Following the success of our previous article outlining the dangers of local authorities’ obsession with avoiding ‘studentification’ , the RLA is introducing a new Student Spotlight series, where we focus on a new student city and the local authority’s approach to landlords and lettings each month. This month’s city in the spotlight is Cardiff.
Planning restrictions allowing for the restriction of HMO development have been in place in Wales for just over a year now.
The changes are needed, according to local authorities, to address “waste”, “increased noise and anti-social behaviour” commonly associated with HMOs, particularly those that house students.
Like England, Wales now has its own “C4” planning use classification of HMO: “tenanted living occupation by 3 to 6 people, who are not related and who share one or more basic amenities, as their only or main residence.”
Local Authorities can now require landlords to obtain planning permission in order to convert their properties from a C3 (single household/ not more than 6 residents living as a single household) to a C4 (not more than 6 residents living as an HMO) property.
Essentially, all properties with 3 to 6 (unrelated) tenants require a change of use application to be made. For landlords with properties in Cardiff, this comes with a fee of £380, with no guarantee of approval.
Cardiff, Swansea and Neath Port Talbot have already adopted the planning restrictions, although the requirements are not necessarily uniform across Wales and can differ depending on where a landlord’s property is in Wales.
Cardiff, for example, has taken measures to restrict further HMO development by establishing thresholds for new development in its Supplementary Planning Guidance (SPG). And it has its sights set on two particular wards popular amongst university students in Cardiff- Plasnewydd and Cathays.
Landlords with properties in these wards face obstacles obtaining permission, given the growing disdain amongst Councils for areas with high concentrations of studentification.
Under the SPG, if a landlord is seeking to convert an HMO in Cathays or Plasnewydd, and more than 20% of the dwellings within a 50m radius of the proposed HMO are already established HMOs (C4 or Sui Generis), then approval for the change of use will be denied. For the rest of Cardiff, the HMO concentration threshold is 10%.
In its consultation response to the proposed SPG, the RLA stated that the guidance will impact investment and home market values and will have detrimental impacts on vulnerable groups.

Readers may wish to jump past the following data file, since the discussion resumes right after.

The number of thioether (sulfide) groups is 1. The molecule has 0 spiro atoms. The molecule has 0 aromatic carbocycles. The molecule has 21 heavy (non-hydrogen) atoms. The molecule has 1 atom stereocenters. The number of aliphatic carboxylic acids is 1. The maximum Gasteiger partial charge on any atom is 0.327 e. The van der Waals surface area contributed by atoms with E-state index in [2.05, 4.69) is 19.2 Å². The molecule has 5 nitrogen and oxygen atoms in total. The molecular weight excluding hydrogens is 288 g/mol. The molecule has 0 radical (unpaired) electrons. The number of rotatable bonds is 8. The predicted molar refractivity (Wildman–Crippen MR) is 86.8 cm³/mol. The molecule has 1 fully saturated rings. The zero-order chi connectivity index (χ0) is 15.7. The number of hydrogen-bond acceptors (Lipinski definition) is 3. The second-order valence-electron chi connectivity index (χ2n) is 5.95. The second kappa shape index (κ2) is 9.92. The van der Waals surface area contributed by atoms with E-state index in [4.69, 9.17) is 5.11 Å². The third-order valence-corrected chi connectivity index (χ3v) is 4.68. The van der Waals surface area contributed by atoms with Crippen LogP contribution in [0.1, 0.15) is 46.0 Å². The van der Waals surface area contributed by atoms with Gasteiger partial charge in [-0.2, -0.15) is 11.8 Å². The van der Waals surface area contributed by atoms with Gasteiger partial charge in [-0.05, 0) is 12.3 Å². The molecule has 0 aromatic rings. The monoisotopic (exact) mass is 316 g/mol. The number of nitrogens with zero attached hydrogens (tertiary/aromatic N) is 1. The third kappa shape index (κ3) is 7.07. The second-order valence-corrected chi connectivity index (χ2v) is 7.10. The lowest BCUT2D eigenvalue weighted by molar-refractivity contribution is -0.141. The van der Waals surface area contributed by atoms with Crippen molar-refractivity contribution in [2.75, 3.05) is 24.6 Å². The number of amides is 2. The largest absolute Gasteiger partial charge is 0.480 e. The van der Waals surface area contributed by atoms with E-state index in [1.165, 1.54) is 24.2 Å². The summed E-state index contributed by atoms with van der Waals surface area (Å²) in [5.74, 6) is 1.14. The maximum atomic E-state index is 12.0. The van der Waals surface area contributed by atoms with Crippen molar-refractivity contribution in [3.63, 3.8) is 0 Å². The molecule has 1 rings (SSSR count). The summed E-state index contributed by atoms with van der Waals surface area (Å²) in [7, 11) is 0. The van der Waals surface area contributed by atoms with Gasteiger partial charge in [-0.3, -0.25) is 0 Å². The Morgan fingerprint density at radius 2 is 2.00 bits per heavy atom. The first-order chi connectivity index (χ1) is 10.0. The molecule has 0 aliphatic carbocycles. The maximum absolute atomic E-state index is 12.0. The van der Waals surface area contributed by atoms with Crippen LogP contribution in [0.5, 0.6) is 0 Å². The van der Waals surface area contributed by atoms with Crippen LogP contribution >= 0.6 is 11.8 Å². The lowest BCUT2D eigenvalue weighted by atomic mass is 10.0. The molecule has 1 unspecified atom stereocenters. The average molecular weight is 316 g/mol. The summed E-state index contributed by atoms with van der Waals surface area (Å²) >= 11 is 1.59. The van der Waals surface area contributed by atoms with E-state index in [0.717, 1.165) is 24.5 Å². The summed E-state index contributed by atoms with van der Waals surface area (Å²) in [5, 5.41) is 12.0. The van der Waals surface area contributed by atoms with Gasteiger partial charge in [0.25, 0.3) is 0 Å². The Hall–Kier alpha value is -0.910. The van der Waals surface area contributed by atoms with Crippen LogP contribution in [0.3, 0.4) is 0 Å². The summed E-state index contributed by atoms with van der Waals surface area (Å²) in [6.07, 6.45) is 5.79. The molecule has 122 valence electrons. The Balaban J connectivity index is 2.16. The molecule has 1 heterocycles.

Douglas Haig, RLA director and vice-chairman for Wales, said: “This policy is discriminatory and attacks those on lower incomes and some of the most vulnerable in society. HMOs provide more affordable accommodation to a wide range of groups, not just students, as explicitly stated in the guidance itself.
“By effectively banning them you are restricting the total accommodation available with consequences for rent levels, which will increase.”
Before this change was brought in last October, in Wales the C3 planning use classification applied to all dwelling-houses up to and including six tenants. Landlords with seven or more tenants would have to apply for planning permission as an “HMO sui generis” (“of its own class”), depending on the living arrangements of the seven tenants, i.e., if they are single household or not.
The new law aligns the definition of HMO with the definition set forth in Section 254 of the Housing Act 2004, but not including a converted block of flats to which Section 257 applies.
Further, the Town and Country Planing (General Permitted Development) (Amendment) (Wales) Order 2016 came into effect on February 25th, which grants permitted development rights to allow a change of use so that buildings used as small scale HMOs (C4) shared by three to six people may subsequently be used as dwellinghouses (C3) without requiring planning permission.
In England this move was almost immediately changed on change of government because it was seen as unworkable.
Reducing the number of HMOs in key areas ultimately reduces choice for potential tenants, and devalues the price of property in the area because of the planning restriction. It drives down investment as buyers look to other areas without the complexities of mounting red-tape requirements and restrictions.
Cardiff University Students’ Union also opposed the new requirements, calling them unwanted changes that negatively impact student communities.
Hollie Cooke, the union’s vice president of welfare, said: “By restricting, and essentially prohibiting, the development of HMOs in the Cathays areas students will be forced to move into other areas of Cardiff.
“This will not only create greater costs for students as they travel further, it will also cause individuals to rent in areas that are not used to student neighbours, causing greater community cohesion problems.
“Safety becomes a greater concern, as the frequency of students having to walk longer distances in the dark will increase and, with the same number of HMOs remaining, these restrictions do little to address the core problems highlighted as the population density in Cathays remains the same.”
If you would like to learn more about the future of renting in Wales, at the end of November the RLA is hosting a brand new, national one day conference for the private rented sector.
Hosted by the BBC Wales’ Lucy Owen, throughout the day we will hear from Rebecca Evans AM, Rent Smart Wales’ Anne Rowland, RLA Policy Director and specialist in residential and tenant law, David Smith, Cardiff Council’s, Leah Whitty, and a many more.
Future Renting Wales promises to be great and interesting day, to join us on November 30th at Cardiff’s Jury’s Inn book your tickets here.